Vikes Blog: Women’s rugby players Caitlin Harvey and Sofija Novakovic write about their trip working for Gainline Africa in Uganda

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By Caitlin Harvey, Vikes women’s rugby team

July 10, 2013, (ISN) – This past June Sofija Novakovic and I (Caitlin Harvey) were given the unique opportunity to work with Gainline Africa in Uganda. Sofija and I are both members of the UVic Vikes women’s rugby team.

When we arrived in Entebbe on June 5th I could already sense that this experience would be everything I had hoped for but nothing like I had imagined. All too often we only hear about negative events and the violence that occurs in the Eastern regions of Africa, and coming from Canada where this is what I had learned in school I had expected something quite different when I arrived in Gulu. My books and profs had failed to mention all the beauty the country and its people hold and I quickly found myself falling in love with Gulu and hope you will too after reading what two Vikes got up to in Gulu this summer!

Gainline Africa is based in the formerly war torn Gulu region of northern Uganda. There the organization works closely with the local club team called the Gulu Elephants. Most of the Elephants are also partnered with a high school in the area and volunteer their time coaching the boys and girls after school. Us ‘Canadian Coaches’ are paired with one of the Elephants and help out at practice, offering our experience that we have gained through playing rugby at different levels in Canada.

Running around with the youth from these schools reminded me why I fell in love with rugby in the first place. It was very refreshing to revisit the grassroots level of rugby and remind myself that the most import aspects of any sport involve a passion for the game and the teammates you play for. Playing at the elite university level we often get caught up in the desire to win and forget the basic aspects that stole your heart and made you want to play in the first place. In Uganda it is obvious that all students and Elephants are very passionately driven and focus on expanding the program so that more people can be united through the shared love of rugby.

From a developmental perspective, the future of rugby looks very promising considering the popularity of the sport and how fast the programs have grown. It was also nice to see the positive impact Gainline Africa has had in the community, as schools from the northern and southern parts of Uganda are able to compete against each other thus uniting the country. We were able to see this first hand at the Karuma 7s tournament that was organized by the Gulu Rugby Football Club. The tournament was a huge success as teams from Kampala, Lira, Kitgum and Gulu faced off at the University pitch in Gulu with lots of fans and supporters eagerly watching from the sidelines. We were also able to attend the Elgon Cup in Kampala where we got to watch Uganda vs. Kenya. The stands at this game were packed and the crowd rivaled that of games hosted in Canada. Which shows how quickly the sport is catching on in a country where football (soccer) is the primary sport.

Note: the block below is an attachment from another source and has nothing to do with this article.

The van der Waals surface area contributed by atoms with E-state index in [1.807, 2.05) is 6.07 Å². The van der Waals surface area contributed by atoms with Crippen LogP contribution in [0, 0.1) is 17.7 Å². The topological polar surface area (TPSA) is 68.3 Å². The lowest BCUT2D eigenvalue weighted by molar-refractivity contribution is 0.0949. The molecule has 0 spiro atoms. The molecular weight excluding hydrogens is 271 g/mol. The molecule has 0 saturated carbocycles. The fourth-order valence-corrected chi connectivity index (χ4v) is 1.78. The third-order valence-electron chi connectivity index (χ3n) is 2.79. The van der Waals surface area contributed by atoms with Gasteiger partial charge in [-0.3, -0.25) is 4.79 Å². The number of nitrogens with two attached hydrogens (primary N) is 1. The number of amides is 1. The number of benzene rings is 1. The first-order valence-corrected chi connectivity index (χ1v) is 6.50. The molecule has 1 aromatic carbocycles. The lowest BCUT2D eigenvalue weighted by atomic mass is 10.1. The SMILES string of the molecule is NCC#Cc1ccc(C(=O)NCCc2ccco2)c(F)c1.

Rugby in Uganda is quite different from rugby in Canada and made me realize how fortunate we are to have full kit, beautiful fields and clubhouses. Some of the kids are able to borrow cleats from the Gainline office but most of them play barefoot, making their toes vulnerable to the rocks littering most fields or being stepped on by cleat-wearing opponents. Most of the girls do not have proper athletic wear and can be seen running around in normal shorts, and the jerseys Gainline provided them that had been donated by teams in Canada without the luxury of sports bras that we have at home. Field space was one of the other difficulties we faced while trying to run training sessions. Similar to in Canada, rugby often gets the short end of the stick as it falls second to currently more established and popular sports which happened to be football in Uganda.

During practice one evening in Kitgum where we were holding a session with three local schools, we had to share the field with the track and field team, which we had no problem doing even though our numbers almost tripled theirs. After about an hour of practice the football boys came onto the field demanding they have access to the whole field thereby kicking us and the track and field people off. We politely tried to explain that we would be able to share the field but they were having none of it and quickly took over the whole space. The kids that we were training did not want to call it quits yet and moved down to the end zone until it became to dark to continue. The fact that the students wanted to continue training until they couldn’t anymore spoke volumes to me and shows just how resilient and passionate the kids are.

I feel so lucky to have been able to meet and get to know all the volunteers who make rugby possible in the community. Each and every one of my Ugandan friends are incredible people and I am very thankful to have had to opportunity to get to know them and their beautiful country. I thoroughly enjoyed my time spent in Uganda this summer and hope to further my involvement with Gainline Africa and return to Gulu in the near future. Thank you to everyone who supported me on this adventure, I couldn’t have done it without you.

Visit all the blog posts at: govikesgo.com/blog

 

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